We thank Bill Christie (editor) and the anonymous referee whose comments have significantly helped to improve the paper. We are indebted to Michael Brennan, Harry and Linda DeAngelo, Marie Dutordoir, Mara Faccio, Annalisa Ferrando, Andrea Gamba, Ian Garrett, Marc Goergen, Alessandra Guariglia, John Hutton, Evangelos Kharalambakis, Meziane Lasfer, WeiMin Liu, Kasper Nielsen, Aydin Ozkan, Ser-Huang Poon, Norman Strong, Alex Taylor, Alex Triantis, and Sergey Tsyplakov for helpful discussions. We also thank all the participants in the FIRS 2008, FMA USA 2008, FMA Europe 2008, EFA USA 2007, FMA Europe 2007, EFMA 2006, and FMA USA 2006 “Top Ten Percent” Special Session, and PFN 2006 meetings for their insightful comments. We are also grateful to the participants in the seminar series at European Central Bank, Cass Business School, Manchester Business School, the Nottingham Department of Economics, Sheffield Management School, and the University of Verona for their useful suggestions. Kind help from David Roodman of the Center for Global Development, Roger Walsh of Bureau Van Dijk, Derek Rouse of Hemscott Plc Support Team and Francesco Cerlienco of Reuters is also acknowledged. We are also grateful to Wendy Jennings, Pam Losefsky, and Alison Walters for editorial help. The usual disclaimer applies.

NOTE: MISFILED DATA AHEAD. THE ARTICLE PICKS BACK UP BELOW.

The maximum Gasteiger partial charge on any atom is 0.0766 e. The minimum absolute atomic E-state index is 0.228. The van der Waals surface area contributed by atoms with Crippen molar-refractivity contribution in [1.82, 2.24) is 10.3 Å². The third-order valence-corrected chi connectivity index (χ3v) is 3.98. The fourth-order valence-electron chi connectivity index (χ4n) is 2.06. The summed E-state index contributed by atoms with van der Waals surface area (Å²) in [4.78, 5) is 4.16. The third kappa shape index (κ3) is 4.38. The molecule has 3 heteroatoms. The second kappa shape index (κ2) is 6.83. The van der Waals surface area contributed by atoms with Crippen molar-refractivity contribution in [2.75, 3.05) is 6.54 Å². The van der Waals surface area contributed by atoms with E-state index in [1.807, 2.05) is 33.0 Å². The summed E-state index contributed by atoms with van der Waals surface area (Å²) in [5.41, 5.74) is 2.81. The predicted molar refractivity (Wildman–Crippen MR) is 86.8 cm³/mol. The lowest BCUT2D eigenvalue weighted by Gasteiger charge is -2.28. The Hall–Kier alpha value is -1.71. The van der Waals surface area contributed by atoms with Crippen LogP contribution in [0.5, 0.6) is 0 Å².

Financial Flexibility, Investment Ability, and Firm Value: Evidence from Firms with Spare Debt Capacity
Article first published online: 6 DEC 2010
© 2010 Financial Management Association International
Volume 39, Issue 4, pages 1339–1365, Winter 2010
How to Cite
Marchica, M.-T. and Mura, R. (2010), Financial Flexibility, Investment Ability, and Firm Value: Evidence from Firms with Spare Debt Capacity. Financial Management, 39: 1339–1365. doi: 10.1111/j.1755-053X.2010.01115.x
- Issue published online: 6 DEC 2010
- Article first published online: 6 DEC 2010
We document, for the first time, that a conservative leverage policy directed at maintaining financial flexibility can enhance investment ability. Our analysis reveals that following a period of low leverage, firms make larger capital expenditures and increase abnormal investment. We find that these new investments are financed through new issues of debt. The impact of financial flexibility is both statistically significant and economically sizable. Further, long-run performance tests reveal that financially flexible firms not only invest more but also invest better. Our results are consistent with the view that financial flexibility in the form of untapped reserves of borrowing power is a crucial missing link in capital structure theory.